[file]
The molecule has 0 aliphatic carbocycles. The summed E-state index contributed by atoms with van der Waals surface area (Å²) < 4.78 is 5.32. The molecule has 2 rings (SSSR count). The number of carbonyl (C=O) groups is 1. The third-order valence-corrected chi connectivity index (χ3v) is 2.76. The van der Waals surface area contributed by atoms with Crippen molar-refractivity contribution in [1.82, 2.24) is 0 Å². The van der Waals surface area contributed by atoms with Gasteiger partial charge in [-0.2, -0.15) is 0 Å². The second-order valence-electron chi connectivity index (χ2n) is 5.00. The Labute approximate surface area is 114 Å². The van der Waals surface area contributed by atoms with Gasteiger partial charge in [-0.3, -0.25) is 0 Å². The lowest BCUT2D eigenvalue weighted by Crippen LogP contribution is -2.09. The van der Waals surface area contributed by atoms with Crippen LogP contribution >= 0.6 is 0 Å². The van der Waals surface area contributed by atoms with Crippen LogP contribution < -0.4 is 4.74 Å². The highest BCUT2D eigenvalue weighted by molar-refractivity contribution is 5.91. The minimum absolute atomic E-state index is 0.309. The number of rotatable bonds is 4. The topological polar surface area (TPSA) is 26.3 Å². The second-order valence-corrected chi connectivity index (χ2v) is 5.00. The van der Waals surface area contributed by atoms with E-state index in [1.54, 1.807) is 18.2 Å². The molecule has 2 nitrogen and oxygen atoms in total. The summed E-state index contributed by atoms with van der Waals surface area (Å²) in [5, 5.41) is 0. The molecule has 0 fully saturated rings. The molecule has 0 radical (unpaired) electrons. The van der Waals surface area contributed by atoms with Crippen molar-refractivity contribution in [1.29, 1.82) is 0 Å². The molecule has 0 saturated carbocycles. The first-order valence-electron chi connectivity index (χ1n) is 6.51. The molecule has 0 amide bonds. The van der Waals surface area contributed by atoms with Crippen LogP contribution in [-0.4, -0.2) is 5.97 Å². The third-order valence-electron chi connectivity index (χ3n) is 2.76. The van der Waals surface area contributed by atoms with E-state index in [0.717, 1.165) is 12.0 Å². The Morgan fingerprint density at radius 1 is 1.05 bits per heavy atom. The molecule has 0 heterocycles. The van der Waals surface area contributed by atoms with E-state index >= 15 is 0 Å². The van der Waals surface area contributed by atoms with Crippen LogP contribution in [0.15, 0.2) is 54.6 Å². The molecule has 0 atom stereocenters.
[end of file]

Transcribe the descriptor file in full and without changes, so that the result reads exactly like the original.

The molecule has 0 aliphatic carbocycles. The summed E-state index contributed by atoms with van der Waals surface area (Å²) < 4.78 is 5.32. The molecule has 2 rings (SSSR count). The number of carbonyl (C=O) groups is 1. The third-order valence-corrected chi connectivity index (χ3v) is 2.76. The van der Waals surface area contributed by atoms with Crippen molar-refractivity contribution in [1.82, 2.24) is 0 Å². The van der Waals surface area contributed by atoms with Gasteiger partial charge in [-0.2, -0.15) is 0 Å². The second-order valence-electron chi connectivity index (χ2n) is 5.00. The Labute approximate surface area is 114 Å². The van der Waals surface area contributed by atoms with Gasteiger partial charge in [-0.3, -0.25) is 0 Å². The lowest BCUT2D eigenvalue weighted by Crippen LogP contribution is -2.09. The van der Waals surface area contributed by atoms with Crippen LogP contribution >= 0.6 is 0 Å². The van der Waals surface area contributed by atoms with Crippen LogP contribution < -0.4 is 4.74 Å². The highest BCUT2D eigenvalue weighted by molar-refractivity contribution is 5.91. The minimum absolute atomic E-state index is 0.309. The number of rotatable bonds is 4. The topological polar surface area (TPSA) is 26.3 Å². The second-order valence-corrected chi connectivity index (χ2v) is 5.00. The van der Waals surface area contributed by atoms with E-state index in [1.54, 1.807) is 18.2 Å². The molecule has 2 nitrogen and oxygen atoms in total. The summed E-state index contributed by atoms with van der Waals surface area (Å²) in [5, 5.41) is 0. The molecule has 0 fully saturated rings. The molecule has 0 radical (unpaired) electrons. The van der Waals surface area contributed by atoms with Crippen molar-refractivity contribution in [1.29, 1.82) is 0 Å². The molecule has 0 saturated carbocycles. The first-order valence-electron chi connectivity index (χ1n) is 6.51. The molecule has 0 amide bonds. The van der Waals surface area contributed by atoms with Crippen LogP contribution in [-0.4, -0.2) is 5.97 Å². The third-order valence-electron chi connectivity index (χ3n) is 2.76. The van der Waals surface area contributed by atoms with E-state index in [0.717, 1.165) is 12.0 Å². The Morgan fingerprint density at radius 1 is 1.05 bits per heavy atom. The molecule has 0 heterocycles. The van der Waals surface area contributed by atoms with E-state index >= 15 is 0 Å². The van der Waals surface area contributed by atoms with Crippen LogP contribution in [0.15, 0.2) is 54.6 Å². The molecule has 0 atom stereocenters.